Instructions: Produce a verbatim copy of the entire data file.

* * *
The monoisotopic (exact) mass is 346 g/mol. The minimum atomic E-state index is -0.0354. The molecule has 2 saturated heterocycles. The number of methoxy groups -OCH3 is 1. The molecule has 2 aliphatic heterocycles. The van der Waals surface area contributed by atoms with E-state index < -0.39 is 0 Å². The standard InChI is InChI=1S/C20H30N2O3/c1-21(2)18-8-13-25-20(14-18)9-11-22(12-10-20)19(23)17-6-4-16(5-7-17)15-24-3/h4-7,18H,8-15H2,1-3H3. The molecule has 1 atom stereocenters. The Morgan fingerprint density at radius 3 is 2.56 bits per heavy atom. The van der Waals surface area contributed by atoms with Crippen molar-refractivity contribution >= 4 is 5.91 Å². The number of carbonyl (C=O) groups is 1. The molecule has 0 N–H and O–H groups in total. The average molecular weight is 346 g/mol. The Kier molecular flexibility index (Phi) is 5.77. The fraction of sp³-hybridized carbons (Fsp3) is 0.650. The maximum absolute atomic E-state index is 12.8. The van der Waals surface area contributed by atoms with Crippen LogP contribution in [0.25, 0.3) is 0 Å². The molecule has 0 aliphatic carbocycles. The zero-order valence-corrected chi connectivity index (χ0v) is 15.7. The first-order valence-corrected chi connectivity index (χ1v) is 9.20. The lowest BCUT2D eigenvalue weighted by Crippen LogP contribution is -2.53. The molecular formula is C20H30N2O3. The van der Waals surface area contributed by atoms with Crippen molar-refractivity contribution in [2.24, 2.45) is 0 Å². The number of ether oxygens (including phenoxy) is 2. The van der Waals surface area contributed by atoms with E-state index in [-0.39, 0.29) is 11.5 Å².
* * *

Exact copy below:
The monoisotopic (exact) mass is 346 g/mol. The minimum atomic E-state index is -0.0354. The molecule has 2 saturated heterocycles. The number of methoxy groups -OCH3 is 1. The molecule has 2 aliphatic heterocycles. The van der Waals surface area contributed by atoms with E-state index < -0.39 is 0 Å². The standard InChI is InChI=1S/C20H30N2O3/c1-21(2)18-8-13-25-20(14-18)9-11-22(12-10-20)19(23)17-6-4-16(5-7-17)15-24-3/h4-7,18H,8-15H2,1-3H3. The molecule has 1 atom stereocenters. The Morgan fingerprint density at radius 3 is 2.56 bits per heavy atom. The van der Waals surface area contributed by atoms with Crippen molar-refractivity contribution >= 4 is 5.91 Å². The number of carbonyl (C=O) groups is 1. The molecule has 0 N–H and O–H groups in total. The average molecular weight is 346 g/mol. The Kier molecular flexibility index (Phi) is 5.77. The fraction of sp³-hybridized carbons (Fsp3) is 0.650. The maximum absolute atomic E-state index is 12.8. The van der Waals surface area contributed by atoms with Crippen LogP contribution in [0.25, 0.3) is 0 Å². The molecule has 0 aliphatic carbocycles. The zero-order valence-corrected chi connectivity index (χ0v) is 15.7. The first-order valence-corrected chi connectivity index (χ1v) is 9.20. The lowest BCUT2D eigenvalue weighted by Crippen LogP contribution is -2.53. The molecular formula is C20H30N2O3. The van der Waals surface area contributed by atoms with Crippen molar-refractivity contribution in [2.24, 2.45) is 0 Å². The number of ether oxygens (including phenoxy) is 2. The van der Waals surface area contributed by atoms with E-state index in [-0.39, 0.29) is 11.5 Å².